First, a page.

Multiple Brain Metastases and EGFR Mutations: Influence of the Exon 19 Deletion on Radiographical Features
first reported that EGFR mutations were frequently identified in NSCLC patients with multiple BM. demonstrated the association of an exon 19 deletion with miliary lung metastases. With reference to these two reports, we investigated the radiographical characteristics of synchronous BM from NSCLC with major EGFR mutations at the time of NSCLC diagnosis and found that NSCLC patients with the exon 19 deletion possessed multiple small BM with limited focal edema, unlike the features of NSCLC patients with EGFR wild-type ( ). A typical case of BM from NSCLC with the exon 19 deletion is presented in Figure 10.1 . The mechanism to explain these results remains unclear. Although very few reports have examined the clinical characteristics of NSCLC patients with the exon 19 deletion, we propose the following three mechanisms. First, NSCLC with the exon 19 deletion may metastasize more easily to other organs, including the brain. In fact, EGFR mutations have been frequently identified in NSCLC patients with multiple brain and lung metastases ( ). Second, NSCLC with the exon 19 deletion may be related to smaller tumor diameter compared with NSCLC with EGFR wild-type. In primary site tumors, a correlation has been reported between EGFR mutations and smaller tumor diameter ( ). Finally, NSCLC with the exon 19 deletion may have less ability to produce edemagenic factors and destroy the blood–brain barrier. Previous reports have demonstrated that brain edema is generally caused by the production of edemagenic factors such as vascular endothelial growth factor and aquaporin, and by destruction of the blood–brain barrier ( ). In addition, our results may indicate that BM from NSCLC with the exon 19 deletion has some features in common with miliary BM. This possibility is discussed below.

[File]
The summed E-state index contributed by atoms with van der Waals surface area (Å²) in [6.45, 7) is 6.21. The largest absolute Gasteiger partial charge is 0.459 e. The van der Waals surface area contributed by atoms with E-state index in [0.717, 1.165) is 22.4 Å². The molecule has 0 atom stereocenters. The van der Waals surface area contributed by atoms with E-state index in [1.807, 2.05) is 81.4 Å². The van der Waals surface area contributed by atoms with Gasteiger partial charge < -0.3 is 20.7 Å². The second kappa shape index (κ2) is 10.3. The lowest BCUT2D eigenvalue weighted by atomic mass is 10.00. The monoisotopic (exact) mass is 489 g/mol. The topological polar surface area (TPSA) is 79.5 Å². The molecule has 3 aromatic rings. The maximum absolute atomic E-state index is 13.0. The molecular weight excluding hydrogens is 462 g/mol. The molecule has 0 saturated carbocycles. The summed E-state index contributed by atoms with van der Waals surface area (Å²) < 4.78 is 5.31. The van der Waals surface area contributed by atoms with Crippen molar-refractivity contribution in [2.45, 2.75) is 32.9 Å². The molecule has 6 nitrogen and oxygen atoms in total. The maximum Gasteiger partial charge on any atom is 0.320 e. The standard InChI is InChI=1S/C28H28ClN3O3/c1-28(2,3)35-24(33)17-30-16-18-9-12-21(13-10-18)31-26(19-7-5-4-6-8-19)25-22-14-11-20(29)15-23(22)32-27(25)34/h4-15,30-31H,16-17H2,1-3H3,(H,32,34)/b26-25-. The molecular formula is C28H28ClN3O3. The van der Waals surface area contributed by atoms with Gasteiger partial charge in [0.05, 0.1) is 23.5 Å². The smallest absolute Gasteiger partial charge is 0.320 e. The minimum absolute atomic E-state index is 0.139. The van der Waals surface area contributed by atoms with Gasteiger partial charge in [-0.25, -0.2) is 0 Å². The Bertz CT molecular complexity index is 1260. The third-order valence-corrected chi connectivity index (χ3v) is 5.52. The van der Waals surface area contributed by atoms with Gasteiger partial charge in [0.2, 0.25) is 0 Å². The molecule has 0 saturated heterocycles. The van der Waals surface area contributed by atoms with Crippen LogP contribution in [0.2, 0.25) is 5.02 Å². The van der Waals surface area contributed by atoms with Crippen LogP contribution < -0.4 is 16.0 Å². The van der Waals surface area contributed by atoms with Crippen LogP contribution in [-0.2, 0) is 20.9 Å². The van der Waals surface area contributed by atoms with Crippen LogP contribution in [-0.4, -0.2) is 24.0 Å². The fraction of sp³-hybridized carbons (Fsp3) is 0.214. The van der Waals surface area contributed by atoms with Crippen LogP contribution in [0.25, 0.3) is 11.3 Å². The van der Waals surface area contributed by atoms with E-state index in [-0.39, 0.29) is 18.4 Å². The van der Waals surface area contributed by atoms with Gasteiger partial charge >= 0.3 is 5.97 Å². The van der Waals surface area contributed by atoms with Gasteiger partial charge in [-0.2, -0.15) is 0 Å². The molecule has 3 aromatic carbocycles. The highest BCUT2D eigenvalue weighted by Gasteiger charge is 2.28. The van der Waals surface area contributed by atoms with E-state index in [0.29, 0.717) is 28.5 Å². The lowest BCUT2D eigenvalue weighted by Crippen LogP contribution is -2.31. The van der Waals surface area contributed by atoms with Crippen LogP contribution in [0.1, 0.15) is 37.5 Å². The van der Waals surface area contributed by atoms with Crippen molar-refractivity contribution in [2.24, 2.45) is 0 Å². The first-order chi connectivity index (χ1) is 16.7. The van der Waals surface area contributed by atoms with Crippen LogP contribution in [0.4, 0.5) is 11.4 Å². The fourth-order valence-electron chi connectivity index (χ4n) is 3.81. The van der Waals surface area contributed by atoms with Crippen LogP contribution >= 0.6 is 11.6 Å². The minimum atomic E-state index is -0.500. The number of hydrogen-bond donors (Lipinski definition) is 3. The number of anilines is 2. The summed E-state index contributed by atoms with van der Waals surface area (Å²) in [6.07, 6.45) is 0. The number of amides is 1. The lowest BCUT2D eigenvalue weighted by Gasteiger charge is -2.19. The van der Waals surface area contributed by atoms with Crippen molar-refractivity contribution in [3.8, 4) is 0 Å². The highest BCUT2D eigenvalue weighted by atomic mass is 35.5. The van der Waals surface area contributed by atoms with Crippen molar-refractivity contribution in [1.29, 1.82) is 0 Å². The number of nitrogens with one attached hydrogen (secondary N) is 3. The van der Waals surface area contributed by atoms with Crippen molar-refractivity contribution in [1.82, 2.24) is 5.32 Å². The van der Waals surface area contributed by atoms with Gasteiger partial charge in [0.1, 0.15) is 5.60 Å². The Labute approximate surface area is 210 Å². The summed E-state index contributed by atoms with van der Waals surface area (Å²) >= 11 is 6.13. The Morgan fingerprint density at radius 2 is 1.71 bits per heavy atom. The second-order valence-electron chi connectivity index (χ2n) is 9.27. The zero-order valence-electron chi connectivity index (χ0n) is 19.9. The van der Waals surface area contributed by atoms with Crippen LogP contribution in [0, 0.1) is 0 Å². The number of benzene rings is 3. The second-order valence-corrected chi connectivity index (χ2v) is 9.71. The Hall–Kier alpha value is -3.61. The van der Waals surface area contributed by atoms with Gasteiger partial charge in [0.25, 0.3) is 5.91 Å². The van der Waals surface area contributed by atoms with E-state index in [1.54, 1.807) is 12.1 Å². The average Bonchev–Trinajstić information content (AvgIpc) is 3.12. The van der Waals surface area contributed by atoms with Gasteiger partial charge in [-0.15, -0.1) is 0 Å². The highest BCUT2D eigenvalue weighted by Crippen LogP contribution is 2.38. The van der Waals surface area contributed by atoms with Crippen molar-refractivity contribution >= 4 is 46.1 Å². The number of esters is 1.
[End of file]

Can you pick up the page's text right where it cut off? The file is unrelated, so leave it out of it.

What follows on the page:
Miliary Brain Metastases and EGFR Mutations
Miliary BM is a rarity and refers to the presence of numerous small tumors in a perivascular distribution without focal brain edema and intraparenchymal invasion. The primary site of miliary BM is mostly lung. Histologically, miliary BM is mainly identified as papillary adenocarcinoma ( ), which is frequently recognized in NSCLC patients with EGFR mutations ( ). These characteristics of miliary BM may be similar to those of BM from NSCLC patients with the exon 19 deletion ( ). In our study, evaluation was limited to synchronous BM at the time of NSCLC diagnosis; therefore, it remains unclear whether the characteristics of metachronous BM may differ from those of synchronous BM. However, miliary BM in most reports are metachronous. reported the cases of two patients who developed miliary BM during the clinical course of their illness and possessed the exon 19 deletion. Taking into account these results and those of our previous study, BM from NSCLC with the exon 19 deletion may have some features in common with miliary BM, regardless of the time of BM diagnosis.